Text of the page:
Member Groups

The Public Servant
The newsletter of the ISBA’s Standing Committee on Government Lawyers

June 2010, vol. 11, no. 4

Summary of recent decisions

Labor Law

Department of Central Management Services v. Ndoca, No. 1-09-1052 (1st Dist., March 23, 2010). Affirmed.

Teamsters Union member was terminated by the Illinois Department of Transportation after a random drug test showed marijuana in his system. Arbitrator conditionally reinstated him, requiring that he complete treatment and rehab, and pass a drug and alcohol test. Arbitrator was within her authority to construe meaning of collective bargaining agreement for lesser penalty, emphasizing just cause required for termination, even though collective bargaining agreement mandates 30-day suspension pending discharge of employee who tests positive for marijuana.

Chicago Transit Authority v. Amalgamated Transit Union, Local 241, No. 1-08-3285 (1st Dist., March 24, 2010). Reversed.

CTA discharged bus driver after learning that he had been convicted of aggravated criminal sexual abuse of his 12-year-old stepdaughter and was a registered sex offender. Arbitrator reinstated driver after union filed grievance on his behalf. Arbitration award violated public policy for safe and secure transportation of public, including children. The driver failed to complete sex-offender treatment program; failed several polygraphs about his sexual behavior; did not pass final polygraph until five years after he left program; and told his therapist his sexual acts with stepdaughter were too numerous to count. Several high schools, elementary schools, and parks were located along this bus route, and unaccompanied school children often ride CTA buses. Award thus exposed public to danger and exposed CTA to liability.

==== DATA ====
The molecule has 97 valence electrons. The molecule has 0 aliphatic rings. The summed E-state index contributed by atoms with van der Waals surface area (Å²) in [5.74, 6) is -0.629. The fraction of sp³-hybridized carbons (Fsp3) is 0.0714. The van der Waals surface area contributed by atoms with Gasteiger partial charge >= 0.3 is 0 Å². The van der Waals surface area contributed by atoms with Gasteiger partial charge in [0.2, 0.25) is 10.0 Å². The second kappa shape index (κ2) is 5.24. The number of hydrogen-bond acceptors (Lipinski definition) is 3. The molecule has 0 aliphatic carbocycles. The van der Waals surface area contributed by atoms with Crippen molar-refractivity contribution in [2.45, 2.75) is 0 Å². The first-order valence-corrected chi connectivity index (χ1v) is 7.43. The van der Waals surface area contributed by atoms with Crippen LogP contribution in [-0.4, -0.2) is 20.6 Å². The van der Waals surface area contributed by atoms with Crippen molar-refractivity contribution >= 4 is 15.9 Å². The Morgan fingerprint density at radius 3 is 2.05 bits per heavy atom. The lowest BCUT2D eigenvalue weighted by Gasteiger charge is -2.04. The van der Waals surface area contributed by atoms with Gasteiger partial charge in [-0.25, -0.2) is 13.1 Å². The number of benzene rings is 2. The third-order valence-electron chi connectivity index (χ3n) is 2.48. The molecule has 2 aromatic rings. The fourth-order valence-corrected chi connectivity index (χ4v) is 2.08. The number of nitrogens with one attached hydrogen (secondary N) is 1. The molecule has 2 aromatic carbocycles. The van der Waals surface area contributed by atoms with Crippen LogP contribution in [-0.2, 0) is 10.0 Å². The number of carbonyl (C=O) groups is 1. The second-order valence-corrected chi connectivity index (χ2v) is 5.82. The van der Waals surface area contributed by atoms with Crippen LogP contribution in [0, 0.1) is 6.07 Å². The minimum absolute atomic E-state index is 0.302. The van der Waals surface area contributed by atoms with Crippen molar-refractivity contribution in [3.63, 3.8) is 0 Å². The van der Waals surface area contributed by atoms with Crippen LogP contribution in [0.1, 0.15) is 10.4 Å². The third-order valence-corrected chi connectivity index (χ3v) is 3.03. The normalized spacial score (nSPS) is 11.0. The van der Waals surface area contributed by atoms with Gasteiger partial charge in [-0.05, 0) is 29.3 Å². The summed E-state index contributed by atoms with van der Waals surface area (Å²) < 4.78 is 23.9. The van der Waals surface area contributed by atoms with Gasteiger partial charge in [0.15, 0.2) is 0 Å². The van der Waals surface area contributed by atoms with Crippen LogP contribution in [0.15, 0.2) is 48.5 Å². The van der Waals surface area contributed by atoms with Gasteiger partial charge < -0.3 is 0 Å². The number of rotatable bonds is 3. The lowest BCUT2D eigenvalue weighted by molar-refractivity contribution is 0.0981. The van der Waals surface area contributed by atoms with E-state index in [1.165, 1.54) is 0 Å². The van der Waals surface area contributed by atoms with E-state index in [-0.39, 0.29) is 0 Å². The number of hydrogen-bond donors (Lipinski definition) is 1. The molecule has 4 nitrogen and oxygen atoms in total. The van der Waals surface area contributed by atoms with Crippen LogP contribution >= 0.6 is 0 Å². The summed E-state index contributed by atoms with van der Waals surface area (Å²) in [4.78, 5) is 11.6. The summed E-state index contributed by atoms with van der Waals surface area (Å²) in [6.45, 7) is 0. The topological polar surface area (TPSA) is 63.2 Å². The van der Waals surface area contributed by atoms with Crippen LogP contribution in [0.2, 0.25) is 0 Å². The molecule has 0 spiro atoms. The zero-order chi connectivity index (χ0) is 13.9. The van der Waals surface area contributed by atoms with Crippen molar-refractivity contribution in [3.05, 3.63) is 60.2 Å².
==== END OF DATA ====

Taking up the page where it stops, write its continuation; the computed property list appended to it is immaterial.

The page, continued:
Municipal Law

In re Petition to Disconnect Certain Territory Located in Kane County, Illinois, from the Village of Compton Hills, No. 2-09-0418 (2nd Dist., March 30, 2010). Affirmed.

Court granted summary judgment in favor of village upon petitioners’ petition to disconnect a subdivision from village. Under section 7-3-1 of the Municipal Code, within one year of organization of any municipality, disconnection is allowed of any territory that is “upon the border, but within the boundary of the municipality” and which meets other statutory criteria. A division between subdivision territory and a forest preserve district property is not “the border” under Code, as that would mean a municipality may have more than one border. No isolation of territory occurs only if a continuing and connected boundary line exists. Such line can exist only on the periphery, not as an internal border.

P&S Grain, LLC v. County of Williamson, Illinois, No. 5-09-0079 (5th Distr., April 2, 2010). Reversed and remanded.

Grain company and oil company filed declaratory judgment action challenging constitutionality of County School Facility Occupation Tax Law in Counties Code, which allows county governments to impose 1% sales tax for school facility use, and validity of two county ordinances that authorized imposition of the 1% sales tax in Williamson County. Plaintiff corporations met common law requirements for standing, as claim of injury is distinct and palpable, is fairly traceable to Defendants’ actions, and is substantially likely to be prevented or redressed by grant of relief requested. Corporations do not lack standing by fact that they may pass school facility tax on to their customers, as it does not negate effect of tax upon them. Section 11-301 of Code of Civil Procedure does not preclude corporations, which are corporate citizens, from filing actions under that Section.


These summaries were prepared by Adrienne W. Albrecht for the ISBA Illinois E-Mail Case Digests, which are free e-mail digests of Illinois Supreme and Appellate Court cases and which are available to ISBA members soon after the decision is released, with a link to the full text of the slip opinion on the Illinois Reporter of Decision’s Web site. These summaries have been downloaded and reorganized according to topic by Ed Schoenbaum for Government Lawyers, with permission.